2. Promote and safeguard the welfare and interest of the students by defining their rights and obligations, according them privileges, and encouraging the establishment of sound relationships between them and the other members of the school community. 3. Promote the social economic status of all school personnel, uphold their rights, define their obligations, and improve their living and working conditions and career prospects. chanrobles virtual law library 4. Extend support to promote the viability of those institutions through which parents, students and school personnel seek to attain their educational goals. Sec. 6. Definition and Coverage. "Educational community" refers to those persons or groups of persons as such or associated in institutions involved in organized teaching and learning systems. The members and elements of the educational are:chanroblesvirtuallawlibrary chanrobles virtual law library community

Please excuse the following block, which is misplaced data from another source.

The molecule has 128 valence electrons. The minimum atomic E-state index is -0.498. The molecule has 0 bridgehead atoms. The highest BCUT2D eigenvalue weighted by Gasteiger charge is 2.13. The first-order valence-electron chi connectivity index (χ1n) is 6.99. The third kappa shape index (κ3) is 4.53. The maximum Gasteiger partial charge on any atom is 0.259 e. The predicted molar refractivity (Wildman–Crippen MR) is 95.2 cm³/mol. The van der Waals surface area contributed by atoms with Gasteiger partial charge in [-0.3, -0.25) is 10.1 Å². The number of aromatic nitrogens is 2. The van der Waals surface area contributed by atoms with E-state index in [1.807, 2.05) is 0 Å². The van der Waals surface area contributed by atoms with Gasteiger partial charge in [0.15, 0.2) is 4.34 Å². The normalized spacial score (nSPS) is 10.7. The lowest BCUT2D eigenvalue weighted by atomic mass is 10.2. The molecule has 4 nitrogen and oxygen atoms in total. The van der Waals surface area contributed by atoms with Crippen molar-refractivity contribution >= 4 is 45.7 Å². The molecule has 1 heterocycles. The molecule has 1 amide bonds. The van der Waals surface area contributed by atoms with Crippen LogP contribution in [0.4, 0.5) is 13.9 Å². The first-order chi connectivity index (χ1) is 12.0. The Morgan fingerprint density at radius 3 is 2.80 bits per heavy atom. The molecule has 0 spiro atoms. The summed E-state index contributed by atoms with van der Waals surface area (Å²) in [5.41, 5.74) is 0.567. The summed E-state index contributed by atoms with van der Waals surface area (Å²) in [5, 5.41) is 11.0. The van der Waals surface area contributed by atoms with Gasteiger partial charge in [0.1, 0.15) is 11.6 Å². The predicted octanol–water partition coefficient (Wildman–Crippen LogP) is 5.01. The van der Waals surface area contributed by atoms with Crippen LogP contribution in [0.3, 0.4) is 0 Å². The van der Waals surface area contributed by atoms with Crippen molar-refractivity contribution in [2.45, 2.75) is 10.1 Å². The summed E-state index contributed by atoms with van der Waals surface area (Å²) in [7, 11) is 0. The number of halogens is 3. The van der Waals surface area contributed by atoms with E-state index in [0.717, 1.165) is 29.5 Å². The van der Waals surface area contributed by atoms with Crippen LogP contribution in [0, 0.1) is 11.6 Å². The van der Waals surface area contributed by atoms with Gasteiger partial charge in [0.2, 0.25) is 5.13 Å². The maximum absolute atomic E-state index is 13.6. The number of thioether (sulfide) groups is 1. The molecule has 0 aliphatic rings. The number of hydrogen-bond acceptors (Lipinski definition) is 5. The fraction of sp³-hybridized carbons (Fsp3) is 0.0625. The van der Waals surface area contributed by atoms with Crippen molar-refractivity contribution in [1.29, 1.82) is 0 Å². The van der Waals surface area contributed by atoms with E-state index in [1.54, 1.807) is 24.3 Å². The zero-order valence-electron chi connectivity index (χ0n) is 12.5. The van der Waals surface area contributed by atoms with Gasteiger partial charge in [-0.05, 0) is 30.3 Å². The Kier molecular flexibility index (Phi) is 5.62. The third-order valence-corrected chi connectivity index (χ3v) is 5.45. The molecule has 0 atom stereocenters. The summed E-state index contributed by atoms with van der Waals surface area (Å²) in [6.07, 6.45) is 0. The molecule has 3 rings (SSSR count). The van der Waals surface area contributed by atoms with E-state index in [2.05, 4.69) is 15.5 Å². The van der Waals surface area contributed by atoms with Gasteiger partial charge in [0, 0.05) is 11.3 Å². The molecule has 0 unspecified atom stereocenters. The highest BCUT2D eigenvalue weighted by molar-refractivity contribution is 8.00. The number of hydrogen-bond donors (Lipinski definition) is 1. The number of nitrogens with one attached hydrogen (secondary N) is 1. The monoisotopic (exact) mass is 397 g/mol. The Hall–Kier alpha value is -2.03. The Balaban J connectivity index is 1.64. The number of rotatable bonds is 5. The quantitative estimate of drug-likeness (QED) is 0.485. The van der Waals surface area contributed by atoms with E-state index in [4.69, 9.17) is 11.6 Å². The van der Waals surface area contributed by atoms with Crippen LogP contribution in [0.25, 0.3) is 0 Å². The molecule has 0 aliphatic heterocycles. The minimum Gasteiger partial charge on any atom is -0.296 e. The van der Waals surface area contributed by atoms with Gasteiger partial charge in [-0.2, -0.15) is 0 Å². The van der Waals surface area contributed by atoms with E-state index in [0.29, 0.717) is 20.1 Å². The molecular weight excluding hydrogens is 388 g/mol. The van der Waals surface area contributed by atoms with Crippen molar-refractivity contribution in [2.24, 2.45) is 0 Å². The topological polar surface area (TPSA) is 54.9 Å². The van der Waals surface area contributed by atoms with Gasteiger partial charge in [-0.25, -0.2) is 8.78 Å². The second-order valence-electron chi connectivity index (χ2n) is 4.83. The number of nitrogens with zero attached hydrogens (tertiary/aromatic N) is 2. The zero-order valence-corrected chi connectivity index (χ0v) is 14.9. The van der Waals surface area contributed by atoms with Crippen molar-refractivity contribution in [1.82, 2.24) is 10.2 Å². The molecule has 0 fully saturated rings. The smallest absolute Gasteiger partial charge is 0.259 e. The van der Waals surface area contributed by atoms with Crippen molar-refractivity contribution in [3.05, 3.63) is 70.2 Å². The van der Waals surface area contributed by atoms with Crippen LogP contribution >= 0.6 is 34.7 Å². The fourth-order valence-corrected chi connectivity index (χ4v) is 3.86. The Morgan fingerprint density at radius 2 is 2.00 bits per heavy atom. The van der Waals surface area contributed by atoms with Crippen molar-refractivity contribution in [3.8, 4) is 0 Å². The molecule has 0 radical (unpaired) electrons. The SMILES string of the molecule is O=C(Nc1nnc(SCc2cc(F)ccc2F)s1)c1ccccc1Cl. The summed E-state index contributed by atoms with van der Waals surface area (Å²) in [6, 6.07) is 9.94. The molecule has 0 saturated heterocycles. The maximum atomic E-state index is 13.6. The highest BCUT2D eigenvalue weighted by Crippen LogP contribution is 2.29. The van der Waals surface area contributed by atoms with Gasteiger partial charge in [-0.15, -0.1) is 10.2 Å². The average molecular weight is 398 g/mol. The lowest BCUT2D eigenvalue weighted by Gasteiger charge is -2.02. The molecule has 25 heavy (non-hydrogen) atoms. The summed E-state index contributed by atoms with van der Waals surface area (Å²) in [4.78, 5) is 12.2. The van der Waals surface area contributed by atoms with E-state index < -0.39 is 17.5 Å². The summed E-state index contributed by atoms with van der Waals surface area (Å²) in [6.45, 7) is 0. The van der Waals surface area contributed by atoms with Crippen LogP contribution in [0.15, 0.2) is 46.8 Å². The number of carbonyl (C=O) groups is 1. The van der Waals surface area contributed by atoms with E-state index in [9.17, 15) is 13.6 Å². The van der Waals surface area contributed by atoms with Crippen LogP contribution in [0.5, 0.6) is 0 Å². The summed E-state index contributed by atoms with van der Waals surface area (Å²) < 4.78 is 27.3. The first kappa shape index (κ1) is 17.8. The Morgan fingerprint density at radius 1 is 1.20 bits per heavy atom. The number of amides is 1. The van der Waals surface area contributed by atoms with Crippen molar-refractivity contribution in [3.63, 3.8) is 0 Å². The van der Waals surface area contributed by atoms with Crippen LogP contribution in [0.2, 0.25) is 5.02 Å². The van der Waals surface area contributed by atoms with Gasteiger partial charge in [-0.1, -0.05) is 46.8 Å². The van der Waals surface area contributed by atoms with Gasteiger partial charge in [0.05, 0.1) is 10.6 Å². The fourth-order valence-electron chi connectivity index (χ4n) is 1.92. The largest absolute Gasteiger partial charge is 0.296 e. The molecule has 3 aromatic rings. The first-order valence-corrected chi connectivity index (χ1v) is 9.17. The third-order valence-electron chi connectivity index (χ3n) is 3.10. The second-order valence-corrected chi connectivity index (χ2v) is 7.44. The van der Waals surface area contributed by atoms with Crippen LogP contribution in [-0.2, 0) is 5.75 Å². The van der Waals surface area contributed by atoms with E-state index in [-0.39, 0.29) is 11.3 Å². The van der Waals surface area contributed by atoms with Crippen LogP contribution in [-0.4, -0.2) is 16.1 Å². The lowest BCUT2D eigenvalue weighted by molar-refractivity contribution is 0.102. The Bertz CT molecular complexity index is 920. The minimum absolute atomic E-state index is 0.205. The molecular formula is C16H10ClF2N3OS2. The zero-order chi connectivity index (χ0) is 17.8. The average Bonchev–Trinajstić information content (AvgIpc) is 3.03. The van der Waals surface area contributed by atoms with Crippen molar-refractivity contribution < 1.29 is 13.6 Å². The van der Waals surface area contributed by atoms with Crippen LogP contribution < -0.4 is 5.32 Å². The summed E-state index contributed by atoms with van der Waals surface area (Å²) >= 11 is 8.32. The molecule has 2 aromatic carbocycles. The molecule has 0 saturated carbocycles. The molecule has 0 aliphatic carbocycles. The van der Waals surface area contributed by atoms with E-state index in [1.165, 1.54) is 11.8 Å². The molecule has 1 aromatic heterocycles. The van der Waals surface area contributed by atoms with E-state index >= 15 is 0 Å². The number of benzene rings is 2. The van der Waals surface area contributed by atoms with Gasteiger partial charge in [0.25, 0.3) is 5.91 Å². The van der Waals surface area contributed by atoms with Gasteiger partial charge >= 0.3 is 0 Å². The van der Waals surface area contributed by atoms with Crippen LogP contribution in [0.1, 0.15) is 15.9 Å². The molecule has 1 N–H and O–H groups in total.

1. "Parents" or guardians or the head of the institution or foster home which has custody of the pupil or student. 2. "Students," or those enrolled in and who regularly attend and educational institution of secondary or higher level of a person engaged in formal study. "Pupils," are those who regularly attend a school of elementary level under the supervision and tutelage of a teacher. 3 "School personnel," or all persons working for an educational institution, which includes the following:chanroblesvirtuallawlibrary a. "Teaching or academic staff," or all persons engaged in actual teaching and/or research assignments, either on full-time or part-time basis, in all levels of the educational system. b. "School administrators," or all persons occupying policy implementing positions having to do with the functions of the school in all levels. c. "Academic non-teaching personnel," or those persons holding some academic qualifications and performing academic functions directly supportive of teaching, such as registrars, librarians, research assistants, research aides, and similar staff. d. "Non-academic personnel," or all other school personnel not falling under the definition and coverage of teaching and academic staff, school administrators and academic non-teaching personnel. chanrobles virtual law library 4. "Schools," or institutions recognized by the State which undertake educational operations.chanrobles virtual law library Sec. 7. Community Participation. Every educational institution shall provide for the establishment of appropriate bodies through which the members of the educational community may discuss relevant issues, and communicate